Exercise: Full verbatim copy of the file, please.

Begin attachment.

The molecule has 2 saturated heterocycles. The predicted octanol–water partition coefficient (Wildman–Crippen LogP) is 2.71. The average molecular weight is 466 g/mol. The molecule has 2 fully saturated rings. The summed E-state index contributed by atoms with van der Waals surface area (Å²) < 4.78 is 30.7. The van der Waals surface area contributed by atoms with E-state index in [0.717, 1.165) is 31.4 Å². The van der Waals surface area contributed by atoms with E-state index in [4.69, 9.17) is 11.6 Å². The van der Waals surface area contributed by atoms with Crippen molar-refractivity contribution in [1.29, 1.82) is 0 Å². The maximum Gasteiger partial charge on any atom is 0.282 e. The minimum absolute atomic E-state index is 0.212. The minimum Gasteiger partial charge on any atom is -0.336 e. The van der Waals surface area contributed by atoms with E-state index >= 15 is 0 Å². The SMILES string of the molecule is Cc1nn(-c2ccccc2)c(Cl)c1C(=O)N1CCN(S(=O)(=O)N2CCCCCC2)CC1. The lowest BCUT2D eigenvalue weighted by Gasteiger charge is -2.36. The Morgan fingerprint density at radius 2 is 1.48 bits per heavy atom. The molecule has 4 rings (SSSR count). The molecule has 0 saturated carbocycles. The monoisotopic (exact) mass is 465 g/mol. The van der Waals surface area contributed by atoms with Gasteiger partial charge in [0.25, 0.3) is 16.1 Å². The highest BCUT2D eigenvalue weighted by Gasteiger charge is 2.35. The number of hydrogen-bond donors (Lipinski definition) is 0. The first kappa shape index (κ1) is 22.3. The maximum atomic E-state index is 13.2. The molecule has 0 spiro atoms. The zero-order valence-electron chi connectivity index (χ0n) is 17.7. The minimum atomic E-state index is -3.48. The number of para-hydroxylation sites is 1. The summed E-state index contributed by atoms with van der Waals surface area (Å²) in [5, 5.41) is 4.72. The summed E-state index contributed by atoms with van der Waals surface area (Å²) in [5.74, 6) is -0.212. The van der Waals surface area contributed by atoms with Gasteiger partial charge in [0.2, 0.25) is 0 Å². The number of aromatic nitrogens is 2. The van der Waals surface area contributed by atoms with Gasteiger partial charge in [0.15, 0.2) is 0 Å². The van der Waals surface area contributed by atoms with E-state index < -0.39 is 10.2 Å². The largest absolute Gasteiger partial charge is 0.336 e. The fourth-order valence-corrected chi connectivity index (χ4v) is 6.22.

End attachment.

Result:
The molecule has 2 saturated heterocycles. The predicted octanol–water partition coefficient (Wildman–Crippen LogP) is 2.71. The average molecular weight is 466 g/mol. The molecule has 2 fully saturated rings. The summed E-state index contributed by atoms with van der Waals surface area (Å²) < 4.78 is 30.7. The van der Waals surface area contributed by atoms with E-state index in [0.717, 1.165) is 31.4 Å². The van der Waals surface area contributed by atoms with E-state index in [4.69, 9.17) is 11.6 Å². The van der Waals surface area contributed by atoms with Crippen molar-refractivity contribution in [1.29, 1.82) is 0 Å². The maximum Gasteiger partial charge on any atom is 0.282 e. The minimum absolute atomic E-state index is 0.212. The minimum Gasteiger partial charge on any atom is -0.336 e. The van der Waals surface area contributed by atoms with E-state index >= 15 is 0 Å². The SMILES string of the molecule is Cc1nn(-c2ccccc2)c(Cl)c1C(=O)N1CCN(S(=O)(=O)N2CCCCCC2)CC1. The lowest BCUT2D eigenvalue weighted by Gasteiger charge is -2.36. The Morgan fingerprint density at radius 2 is 1.48 bits per heavy atom. The molecule has 4 rings (SSSR count). The molecule has 0 saturated carbocycles. The monoisotopic (exact) mass is 465 g/mol. The van der Waals surface area contributed by atoms with Gasteiger partial charge in [0.25, 0.3) is 16.1 Å². The highest BCUT2D eigenvalue weighted by Gasteiger charge is 2.35. The number of hydrogen-bond donors (Lipinski definition) is 0. The first kappa shape index (κ1) is 22.3. The maximum atomic E-state index is 13.2. The molecule has 0 spiro atoms. The zero-order valence-electron chi connectivity index (χ0n) is 17.7. The minimum atomic E-state index is -3.48. The number of para-hydroxylation sites is 1. The summed E-state index contributed by atoms with van der Waals surface area (Å²) in [5, 5.41) is 4.72. The summed E-state index contributed by atoms with van der Waals surface area (Å²) in [5.74, 6) is -0.212. The van der Waals surface area contributed by atoms with Gasteiger partial charge in [0.2, 0.25) is 0 Å². The number of aromatic nitrogens is 2. The van der Waals surface area contributed by atoms with Gasteiger partial charge in [0.15, 0.2) is 0 Å². The van der Waals surface area contributed by atoms with E-state index < -0.39 is 10.2 Å². The largest absolute Gasteiger partial charge is 0.336 e. The fourth-order valence-corrected chi connectivity index (χ4v) is 6.22.